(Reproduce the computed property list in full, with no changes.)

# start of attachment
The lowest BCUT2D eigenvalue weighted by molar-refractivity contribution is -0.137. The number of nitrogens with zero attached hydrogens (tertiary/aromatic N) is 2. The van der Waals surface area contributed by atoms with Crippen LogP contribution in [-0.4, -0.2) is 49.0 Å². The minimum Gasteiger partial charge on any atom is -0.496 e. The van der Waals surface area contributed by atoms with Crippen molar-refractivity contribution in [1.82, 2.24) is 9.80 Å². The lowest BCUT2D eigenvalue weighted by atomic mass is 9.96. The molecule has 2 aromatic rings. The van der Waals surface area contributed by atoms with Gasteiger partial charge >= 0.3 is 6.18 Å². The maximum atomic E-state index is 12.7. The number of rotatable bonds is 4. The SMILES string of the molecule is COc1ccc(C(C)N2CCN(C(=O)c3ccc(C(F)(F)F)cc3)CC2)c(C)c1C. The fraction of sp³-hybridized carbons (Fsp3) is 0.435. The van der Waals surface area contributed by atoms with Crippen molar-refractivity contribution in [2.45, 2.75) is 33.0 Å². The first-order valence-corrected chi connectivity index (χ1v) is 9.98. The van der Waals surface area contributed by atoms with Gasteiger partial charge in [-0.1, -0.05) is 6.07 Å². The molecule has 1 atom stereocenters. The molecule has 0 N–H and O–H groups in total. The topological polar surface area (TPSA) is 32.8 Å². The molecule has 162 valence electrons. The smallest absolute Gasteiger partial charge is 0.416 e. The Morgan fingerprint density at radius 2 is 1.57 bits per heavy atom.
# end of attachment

The lowest BCUT2D eigenvalue weighted by molar-refractivity contribution is -0.137. The number of nitrogens with zero attached hydrogens (tertiary/aromatic N) is 2. The van der Waals surface area contributed by atoms with Crippen LogP contribution in [-0.4, -0.2) is 49.0 Å². The minimum Gasteiger partial charge on any atom is -0.496 e. The van der Waals surface area contributed by atoms with Crippen molar-refractivity contribution in [1.82, 2.24) is 9.80 Å². The lowest BCUT2D eigenvalue weighted by atomic mass is 9.96. The molecule has 2 aromatic rings. The van der Waals surface area contributed by atoms with Gasteiger partial charge >= 0.3 is 6.18 Å². The maximum atomic E-state index is 12.7. The number of rotatable bonds is 4. The SMILES string of the molecule is COc1ccc(C(C)N2CCN(C(=O)c3ccc(C(F)(F)F)cc3)CC2)c(C)c1C. The fraction of sp³-hybridized carbons (Fsp3) is 0.435. The van der Waals surface area contributed by atoms with Crippen molar-refractivity contribution in [2.45, 2.75) is 33.0 Å². The first-order valence-corrected chi connectivity index (χ1v) is 9.98. The van der Waals surface area contributed by atoms with Gasteiger partial charge in [-0.1, -0.05) is 6.07 Å². The molecule has 1 atom stereocenters. The molecule has 0 N–H and O–H groups in total. The topological polar surface area (TPSA) is 32.8 Å². The molecule has 162 valence electrons. The smallest absolute Gasteiger partial charge is 0.416 e. The Morgan fingerprint density at radius 2 is 1.57 bits per heavy atom.